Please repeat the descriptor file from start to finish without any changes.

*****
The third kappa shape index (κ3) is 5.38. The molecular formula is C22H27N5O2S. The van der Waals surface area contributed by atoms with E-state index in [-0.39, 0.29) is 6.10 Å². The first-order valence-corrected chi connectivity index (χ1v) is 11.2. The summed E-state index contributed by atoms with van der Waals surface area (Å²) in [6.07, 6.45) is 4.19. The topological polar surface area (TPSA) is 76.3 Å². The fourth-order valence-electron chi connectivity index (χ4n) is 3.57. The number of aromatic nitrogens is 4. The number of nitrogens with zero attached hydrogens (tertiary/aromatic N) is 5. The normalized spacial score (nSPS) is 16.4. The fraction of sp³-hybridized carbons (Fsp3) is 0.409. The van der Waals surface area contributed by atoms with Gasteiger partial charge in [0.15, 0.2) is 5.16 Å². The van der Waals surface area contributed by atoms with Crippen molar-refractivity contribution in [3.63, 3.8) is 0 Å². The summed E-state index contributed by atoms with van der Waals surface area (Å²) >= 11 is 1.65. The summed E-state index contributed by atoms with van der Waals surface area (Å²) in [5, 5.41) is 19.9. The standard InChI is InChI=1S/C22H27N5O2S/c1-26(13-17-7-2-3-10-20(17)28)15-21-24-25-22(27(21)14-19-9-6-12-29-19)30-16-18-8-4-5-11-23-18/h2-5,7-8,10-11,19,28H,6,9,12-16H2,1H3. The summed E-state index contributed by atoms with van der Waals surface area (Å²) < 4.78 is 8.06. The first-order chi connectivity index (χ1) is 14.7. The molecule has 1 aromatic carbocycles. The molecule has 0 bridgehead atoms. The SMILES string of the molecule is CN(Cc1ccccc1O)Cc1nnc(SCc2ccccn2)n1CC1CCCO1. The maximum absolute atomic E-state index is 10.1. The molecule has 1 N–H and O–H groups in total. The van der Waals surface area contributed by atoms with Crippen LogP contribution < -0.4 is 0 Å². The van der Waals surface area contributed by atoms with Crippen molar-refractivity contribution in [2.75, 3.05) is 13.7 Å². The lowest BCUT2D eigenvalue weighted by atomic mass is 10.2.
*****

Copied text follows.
The third kappa shape index (κ3) is 5.38. The molecular formula is C22H27N5O2S. The van der Waals surface area contributed by atoms with E-state index in [-0.39, 0.29) is 6.10 Å². The first-order valence-corrected chi connectivity index (χ1v) is 11.2. The summed E-state index contributed by atoms with van der Waals surface area (Å²) in [6.07, 6.45) is 4.19. The topological polar surface area (TPSA) is 76.3 Å². The fourth-order valence-electron chi connectivity index (χ4n) is 3.57. The number of aromatic nitrogens is 4. The number of nitrogens with zero attached hydrogens (tertiary/aromatic N) is 5. The normalized spacial score (nSPS) is 16.4. The fraction of sp³-hybridized carbons (Fsp3) is 0.409. The van der Waals surface area contributed by atoms with Gasteiger partial charge in [0.15, 0.2) is 5.16 Å². The van der Waals surface area contributed by atoms with Crippen molar-refractivity contribution in [3.63, 3.8) is 0 Å². The summed E-state index contributed by atoms with van der Waals surface area (Å²) >= 11 is 1.65. The summed E-state index contributed by atoms with van der Waals surface area (Å²) in [5, 5.41) is 19.9. The standard InChI is InChI=1S/C22H27N5O2S/c1-26(13-17-7-2-3-10-20(17)28)15-21-24-25-22(27(21)14-19-9-6-12-29-19)30-16-18-8-4-5-11-23-18/h2-5,7-8,10-11,19,28H,6,9,12-16H2,1H3. The summed E-state index contributed by atoms with van der Waals surface area (Å²) < 4.78 is 8.06. The first-order chi connectivity index (χ1) is 14.7. The molecule has 1 aromatic carbocycles. The molecule has 0 bridgehead atoms. The SMILES string of the molecule is CN(Cc1ccccc1O)Cc1nnc(SCc2ccccn2)n1CC1CCCO1. The maximum absolute atomic E-state index is 10.1. The molecule has 1 N–H and O–H groups in total. The van der Waals surface area contributed by atoms with Crippen LogP contribution < -0.4 is 0 Å². The van der Waals surface area contributed by atoms with Crippen molar-refractivity contribution in [2.75, 3.05) is 13.7 Å². The lowest BCUT2D eigenvalue weighted by atomic mass is 10.2.